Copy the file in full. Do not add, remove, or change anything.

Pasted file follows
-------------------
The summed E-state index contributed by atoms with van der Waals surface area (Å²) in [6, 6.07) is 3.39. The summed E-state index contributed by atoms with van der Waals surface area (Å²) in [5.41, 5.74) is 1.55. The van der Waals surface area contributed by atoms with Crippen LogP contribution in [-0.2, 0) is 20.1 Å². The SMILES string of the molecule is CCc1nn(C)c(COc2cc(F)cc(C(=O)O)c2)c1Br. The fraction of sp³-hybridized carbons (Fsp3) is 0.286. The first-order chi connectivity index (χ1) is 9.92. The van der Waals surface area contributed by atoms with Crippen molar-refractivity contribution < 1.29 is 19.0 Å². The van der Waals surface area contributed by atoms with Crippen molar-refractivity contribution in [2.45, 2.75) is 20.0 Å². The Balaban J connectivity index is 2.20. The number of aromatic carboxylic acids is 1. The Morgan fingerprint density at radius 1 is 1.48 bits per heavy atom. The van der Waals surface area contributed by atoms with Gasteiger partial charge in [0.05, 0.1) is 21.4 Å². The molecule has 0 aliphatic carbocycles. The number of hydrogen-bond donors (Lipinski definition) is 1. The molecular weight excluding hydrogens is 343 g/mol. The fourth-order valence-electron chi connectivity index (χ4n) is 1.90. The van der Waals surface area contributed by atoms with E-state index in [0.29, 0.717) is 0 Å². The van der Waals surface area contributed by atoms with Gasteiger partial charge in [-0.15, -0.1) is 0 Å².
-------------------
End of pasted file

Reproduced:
The summed E-state index contributed by atoms with van der Waals surface area (Å²) in [6, 6.07) is 3.39. The summed E-state index contributed by atoms with van der Waals surface area (Å²) in [5.41, 5.74) is 1.55. The van der Waals surface area contributed by atoms with Crippen LogP contribution in [-0.2, 0) is 20.1 Å². The SMILES string of the molecule is CCc1nn(C)c(COc2cc(F)cc(C(=O)O)c2)c1Br. The fraction of sp³-hybridized carbons (Fsp3) is 0.286. The first-order chi connectivity index (χ1) is 9.92. The van der Waals surface area contributed by atoms with Crippen molar-refractivity contribution < 1.29 is 19.0 Å². The van der Waals surface area contributed by atoms with Crippen molar-refractivity contribution in [2.45, 2.75) is 20.0 Å². The Balaban J connectivity index is 2.20. The number of aromatic carboxylic acids is 1. The Morgan fingerprint density at radius 1 is 1.48 bits per heavy atom. The van der Waals surface area contributed by atoms with Gasteiger partial charge in [0.05, 0.1) is 21.4 Å². The molecule has 0 aliphatic carbocycles. The number of hydrogen-bond donors (Lipinski definition) is 1. The molecular weight excluding hydrogens is 343 g/mol. The fourth-order valence-electron chi connectivity index (χ4n) is 1.90. The van der Waals surface area contributed by atoms with E-state index in [0.29, 0.717) is 0 Å². The van der Waals surface area contributed by atoms with Gasteiger partial charge in [-0.15, -0.1) is 0 Å².